Italian Securities Regulator ceased Unlicensed Cryptocurrency Companies


February 12, 2020 1:37 pm

Italian Securities Regulator ceased Unlicensed Cryptocurrency Companies
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Italy’s securities regulator, the National Commission for Companies and the Stock Exchange (CONSOB), has ordered the black-out six foreign exchange websites and two crypto investing and trading sites. CONSOB declared the companies offer financial services illegally and were not even licensed.

Notice Against Foreign Currency

The Italian regulator issued a notice on Nov. 20, against foreign currency stockbroker Richmond Investing, declaring it did not hold a valid license and was giving “unauthorised investment services and ventures to the Italian public.”

Richmond Investing promises investors high returns within a short period while claiming to provide joined investment services for several assets, said CONSOB.

Another unlicensed Crypton Ltd was barred for 90 days from releasing its “Crypton” digital currency to the public. The company claims to “provide a passive income in the form of Proof-of-Stake mining that is convenient to all holders of the Crypton coin.” while Eagle Bit Trade was blackballed, particularly for promoting investors to practice its “so-called exchanging units” to transact in cryptocurrencies.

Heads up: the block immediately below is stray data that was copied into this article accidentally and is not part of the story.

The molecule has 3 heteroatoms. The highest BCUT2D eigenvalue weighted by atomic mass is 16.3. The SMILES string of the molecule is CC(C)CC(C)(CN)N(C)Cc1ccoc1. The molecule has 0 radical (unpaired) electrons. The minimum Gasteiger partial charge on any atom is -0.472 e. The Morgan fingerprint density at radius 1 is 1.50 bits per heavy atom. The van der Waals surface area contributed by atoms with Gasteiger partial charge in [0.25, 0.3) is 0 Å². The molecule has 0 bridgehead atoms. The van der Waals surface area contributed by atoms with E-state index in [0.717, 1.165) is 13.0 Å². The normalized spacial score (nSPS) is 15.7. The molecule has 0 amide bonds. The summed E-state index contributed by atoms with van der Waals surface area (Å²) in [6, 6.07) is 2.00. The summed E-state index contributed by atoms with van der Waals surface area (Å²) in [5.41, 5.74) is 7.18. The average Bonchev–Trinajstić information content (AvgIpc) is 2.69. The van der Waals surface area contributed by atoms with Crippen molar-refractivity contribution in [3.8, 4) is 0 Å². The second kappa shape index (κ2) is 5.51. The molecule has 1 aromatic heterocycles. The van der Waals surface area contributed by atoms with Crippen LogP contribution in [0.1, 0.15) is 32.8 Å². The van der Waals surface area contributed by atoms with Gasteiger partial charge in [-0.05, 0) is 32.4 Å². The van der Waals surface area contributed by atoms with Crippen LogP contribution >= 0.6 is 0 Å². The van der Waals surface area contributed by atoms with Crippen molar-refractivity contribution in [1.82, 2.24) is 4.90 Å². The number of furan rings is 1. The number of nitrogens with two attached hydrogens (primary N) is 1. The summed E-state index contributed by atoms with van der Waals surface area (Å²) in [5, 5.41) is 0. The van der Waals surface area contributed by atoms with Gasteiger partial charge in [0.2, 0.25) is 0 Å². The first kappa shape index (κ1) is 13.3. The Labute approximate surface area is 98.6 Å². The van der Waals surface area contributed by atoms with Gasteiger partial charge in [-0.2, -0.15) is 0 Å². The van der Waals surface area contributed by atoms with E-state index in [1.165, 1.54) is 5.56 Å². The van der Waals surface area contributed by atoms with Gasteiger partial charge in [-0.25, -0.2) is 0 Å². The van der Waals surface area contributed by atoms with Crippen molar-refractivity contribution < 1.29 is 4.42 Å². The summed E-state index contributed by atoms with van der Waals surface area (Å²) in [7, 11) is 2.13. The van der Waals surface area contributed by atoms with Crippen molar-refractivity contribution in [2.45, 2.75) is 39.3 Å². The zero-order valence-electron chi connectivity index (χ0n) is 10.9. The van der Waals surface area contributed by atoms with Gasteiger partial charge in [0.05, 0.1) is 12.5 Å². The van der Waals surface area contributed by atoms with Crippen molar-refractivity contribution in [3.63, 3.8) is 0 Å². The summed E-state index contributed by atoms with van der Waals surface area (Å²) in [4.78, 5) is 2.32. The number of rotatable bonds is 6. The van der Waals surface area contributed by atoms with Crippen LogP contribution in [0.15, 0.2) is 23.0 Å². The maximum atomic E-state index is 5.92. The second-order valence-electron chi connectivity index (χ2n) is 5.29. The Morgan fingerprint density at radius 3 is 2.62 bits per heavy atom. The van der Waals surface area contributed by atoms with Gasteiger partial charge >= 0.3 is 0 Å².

Regulation of Cryptocurrency Around the World

The terminology used to represent Cryptocurrency varies from one jurisdiction to another. Some of the names used by countries to reference cryptocurrency include- digital currency (Argentina, Thailand, and Australia), virtual commodity (Canada, China, Taiwan), crypto-token (Germany), payment token (Switzerland), cyber currency (Italy and Lebanon), electronic currency (Colombia and Lebanon), and virtual asset (Honduras and Mexico).

Some jurisdictions have gone even further and inflicted restrictions on expenditures in cryptocurrencies, the extent of which varies from one jurisdiction to another. Some (Algeria, Bolivia, Morocco, Nepal, Pakistan, and Vietnam) ban any activities involving cryptocurrencies.
Qatar and Bahrain have a slightly different strategy in that they bar their residents from engaging in any kind of activities involving cryptocurrencies locally but allow citizens to do so outside their edges.

There are also countries that, while not banning their nationals from investing in cryptocurrencies, force indirect restraints by banning financial institutions within their borders from promoting transactions involving cryptocurrencies (Bangladesh, Iran, Thailand, Lithuania, Lesotho, China, and Colombia).
Not all countries see the arrival of blockchain technology and cryptocurrencies as a threat, albeit for various reasons. Some of the jurisdiction examined, while not recognizing cryptocurrencies as legal tender, see a potential in the technology behind it and are improving cryptocurrency-friendly regulatory management as a means to draw investment in technology companies that surpass in this sector. In this class are countries like Spain, Belarus, the Cayman Islands, and Luxemburg.


What do you think about the cryptocurrency, a threat or emerging technology? Let us know in the comments section below.

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